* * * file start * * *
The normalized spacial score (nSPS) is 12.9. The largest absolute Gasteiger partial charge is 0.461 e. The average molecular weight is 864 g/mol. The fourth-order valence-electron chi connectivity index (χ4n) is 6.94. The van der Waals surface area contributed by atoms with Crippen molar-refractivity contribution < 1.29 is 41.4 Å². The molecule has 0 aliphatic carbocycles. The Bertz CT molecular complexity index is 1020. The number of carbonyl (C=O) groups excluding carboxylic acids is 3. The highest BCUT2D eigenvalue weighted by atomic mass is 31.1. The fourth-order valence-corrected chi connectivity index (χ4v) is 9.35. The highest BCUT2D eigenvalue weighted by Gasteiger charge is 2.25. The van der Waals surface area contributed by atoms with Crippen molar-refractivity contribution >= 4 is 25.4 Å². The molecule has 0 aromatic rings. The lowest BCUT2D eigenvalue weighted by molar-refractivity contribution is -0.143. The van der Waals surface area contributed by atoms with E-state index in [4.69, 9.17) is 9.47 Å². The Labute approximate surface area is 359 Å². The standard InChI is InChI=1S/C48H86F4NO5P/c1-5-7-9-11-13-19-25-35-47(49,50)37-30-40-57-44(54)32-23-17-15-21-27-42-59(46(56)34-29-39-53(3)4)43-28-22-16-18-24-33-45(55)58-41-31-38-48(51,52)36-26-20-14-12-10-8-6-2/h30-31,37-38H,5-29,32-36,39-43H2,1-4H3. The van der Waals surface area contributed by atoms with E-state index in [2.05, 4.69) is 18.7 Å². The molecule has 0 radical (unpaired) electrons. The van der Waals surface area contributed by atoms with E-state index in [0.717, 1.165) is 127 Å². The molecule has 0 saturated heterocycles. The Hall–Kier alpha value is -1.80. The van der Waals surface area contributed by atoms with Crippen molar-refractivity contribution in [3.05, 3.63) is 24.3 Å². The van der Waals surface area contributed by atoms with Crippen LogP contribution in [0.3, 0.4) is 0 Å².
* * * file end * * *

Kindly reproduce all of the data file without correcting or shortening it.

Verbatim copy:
The normalized spacial score (nSPS) is 12.9. The largest absolute Gasteiger partial charge is 0.461 e. The average molecular weight is 864 g/mol. The fourth-order valence-electron chi connectivity index (χ4n) is 6.94. The van der Waals surface area contributed by atoms with Crippen molar-refractivity contribution < 1.29 is 41.4 Å². The molecule has 0 aliphatic carbocycles. The Bertz CT molecular complexity index is 1020. The number of carbonyl (C=O) groups excluding carboxylic acids is 3. The highest BCUT2D eigenvalue weighted by atomic mass is 31.1. The fourth-order valence-corrected chi connectivity index (χ4v) is 9.35. The highest BCUT2D eigenvalue weighted by Gasteiger charge is 2.25. The van der Waals surface area contributed by atoms with Crippen molar-refractivity contribution >= 4 is 25.4 Å². The molecule has 0 aromatic rings. The lowest BCUT2D eigenvalue weighted by molar-refractivity contribution is -0.143. The van der Waals surface area contributed by atoms with E-state index in [4.69, 9.17) is 9.47 Å². The Labute approximate surface area is 359 Å². The standard InChI is InChI=1S/C48H86F4NO5P/c1-5-7-9-11-13-19-25-35-47(49,50)37-30-40-57-44(54)32-23-17-15-21-27-42-59(46(56)34-29-39-53(3)4)43-28-22-16-18-24-33-45(55)58-41-31-38-48(51,52)36-26-20-14-12-10-8-6-2/h30-31,37-38H,5-29,32-36,39-43H2,1-4H3. The van der Waals surface area contributed by atoms with E-state index in [2.05, 4.69) is 18.7 Å². The molecule has 0 radical (unpaired) electrons. The van der Waals surface area contributed by atoms with E-state index in [0.717, 1.165) is 127 Å². The molecule has 0 saturated heterocycles. The Hall–Kier alpha value is -1.80. The van der Waals surface area contributed by atoms with Crippen molar-refractivity contribution in [3.05, 3.63) is 24.3 Å². The van der Waals surface area contributed by atoms with Crippen LogP contribution in [0.3, 0.4) is 0 Å².